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Leading the Way

by Tracey Velt

BarbaraLachThere's a certain type of go-getter who is willing to put in time to volunteer in leadership roles in the community, as well as the real estate industry.

This type of person doesn't do it to get more business. In fact, for many of them, the benefits don't even cross their minds. What they want is to effect change and build a stronger community or association. "I was on many of the community boards before I even built my business," says Barbara Lach, ABR, CRB, CRS, GRI, PMN, with Coldwell Banker King Thompson REALTORS® in Columbus, OH. "I enjoy the arts, so I joined the Lincoln Theater Board and the Columbus Association of the Performing Arts. I've done that for 20 years," she says. "I never went into this expecting to get more business. My mom and dad were civic-oriented, so it was just something I wanted to do."


In fact, says Lach, "I don't really talk about real estate with my community organizations. They all know what I do, but I don't push that."

Ann DeFries, PMN, sales manager of Balistreri Realty in Boca Raton, has been a Florida REALTORS® director for the past 16 years, was the 2008 WCR national president of Women's Council and currently chairs the National Association of REALTORS® Leadership Advisory Group. For DeFries, getting involved was a way for her to learn more about the business side of real estate.

AnnDeFries"I want to make an impact in the industry. You can never stop learning as you gain so much from it," she says.

For those of you on the fence about getting involved in either a community cause or with your REALTOR® association, think again. Of course, you'll reap the rewards of a bigger network, thus securing more referral business. But, there are other, more obscure benefits:

1. Referrals. We'll start with the obvious: referrals. Being active in your community or in the industry puts you in contact with hundreds of people who want to do business with people they know and trust. "About 40 percent of my business comes from referrals from those who know me through my charitable work," says Lach. While DeFries is no longer active on the sales side, as a manager she’s able to use her network to secure business for her company.

BarbaraRealtorCares2. Reputation. Obviously, this benefit is well known, but it's worth mentioning. "Being involved on a local level means that others know I'm professional and ethical. It really helps when working with other agents in the marketplace," says DeFries. "Many agents have told me that when they're showing properties, they pick one of my listings because they know my name and my positive business reputation." DeFries' daughter is now a real estate professional and, says DeFries, "She is finding out that she has to live up to the name. There's a lot of responsibility that comes with your name being out there." Lach agrees: "People recognize me and know that I've contributed to the community."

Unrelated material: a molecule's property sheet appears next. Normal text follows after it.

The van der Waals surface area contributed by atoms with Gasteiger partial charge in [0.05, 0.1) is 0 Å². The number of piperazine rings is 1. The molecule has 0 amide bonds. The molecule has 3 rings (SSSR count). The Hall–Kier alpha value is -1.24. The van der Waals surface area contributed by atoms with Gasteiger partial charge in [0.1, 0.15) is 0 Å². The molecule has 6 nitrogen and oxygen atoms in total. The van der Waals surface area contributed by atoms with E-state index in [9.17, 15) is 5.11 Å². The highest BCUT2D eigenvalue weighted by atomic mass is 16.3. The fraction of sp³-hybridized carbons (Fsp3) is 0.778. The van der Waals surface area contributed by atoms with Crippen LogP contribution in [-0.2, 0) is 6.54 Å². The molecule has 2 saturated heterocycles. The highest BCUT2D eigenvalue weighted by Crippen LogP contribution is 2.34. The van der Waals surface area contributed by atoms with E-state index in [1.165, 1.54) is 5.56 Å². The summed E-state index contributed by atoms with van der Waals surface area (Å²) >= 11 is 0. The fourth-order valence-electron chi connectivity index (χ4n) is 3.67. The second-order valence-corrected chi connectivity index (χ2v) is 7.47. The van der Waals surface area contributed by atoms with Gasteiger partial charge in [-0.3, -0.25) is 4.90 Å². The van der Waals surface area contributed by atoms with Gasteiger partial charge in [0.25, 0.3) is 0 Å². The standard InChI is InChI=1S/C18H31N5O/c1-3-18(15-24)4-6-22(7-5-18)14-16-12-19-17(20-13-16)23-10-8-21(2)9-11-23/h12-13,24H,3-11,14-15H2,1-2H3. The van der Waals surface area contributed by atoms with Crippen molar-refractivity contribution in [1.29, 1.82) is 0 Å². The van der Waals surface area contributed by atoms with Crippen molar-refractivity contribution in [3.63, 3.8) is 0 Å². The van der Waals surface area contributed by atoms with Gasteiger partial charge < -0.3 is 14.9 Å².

3. Business Skills. No matter if you're on the board of the local theater or chair of the Catholic Foundation (like Lach,) or mainly involved in real estate-related leadership positions (like DeFries), one thing you'll gain is better business skills. "I've learned a lot from board meetings," says Lach. "It's helped me recognize the differences between how men and women approach issues. When you get outside the sphere of real estate, you see how people approach problems differently, and you can’t help but learn from that."

4. Organization and Focus. Because these activities take a substantial amount of time for both Lach and DeFries, being organized is vital. "You have to change your hat at a moment's notice," Lach says, "so it's important you live in the moment, so you don't miss anything. That really helps in business because you're able to focus on your customers fully." For DeFries, having to manage her time so carefully has helped her realize how important a business plan is to her success. DeFries has read and helped build strategic plans for many of the organizations in which she's had leadership roles. "Everyone needs a strategic or business plan no matter what area of real estate you’re in," she says. "If I had not had that training through my leadership roles, I wouldn't have known how to go about implementing a solid plan."

5. Conflict Resolution. As a manager, DeFries serves as a mentor to agents, both professionally and personally. She says she's most helped with conflict resolution. "I've been managing for eight years, and on a daily basis I speak with irate people. The work I've done on committees has served me well. I know to truly listen. By doing that, I'm usually able to solve the problem, and the caller hangs up pleased." That's because DeFries has experience sitting around a board table where, she says, "I must choose my battles carefully. I've learned to sit back and listen, and that has helped my negotiation skills. I'm a far better listener than I was 20 years ago."

One benefit we didn't highlight is a sense of well being knowing you're positively impacting your community or achieving positive change for your industry. "As a real estate professional, you should be involved in your community and industry," says Lach. "When you support the community and what others are doing, they will support you and what you're doing."

TraceyTracey C. Velt is an Orlando-based freelance writer.

 

 

 

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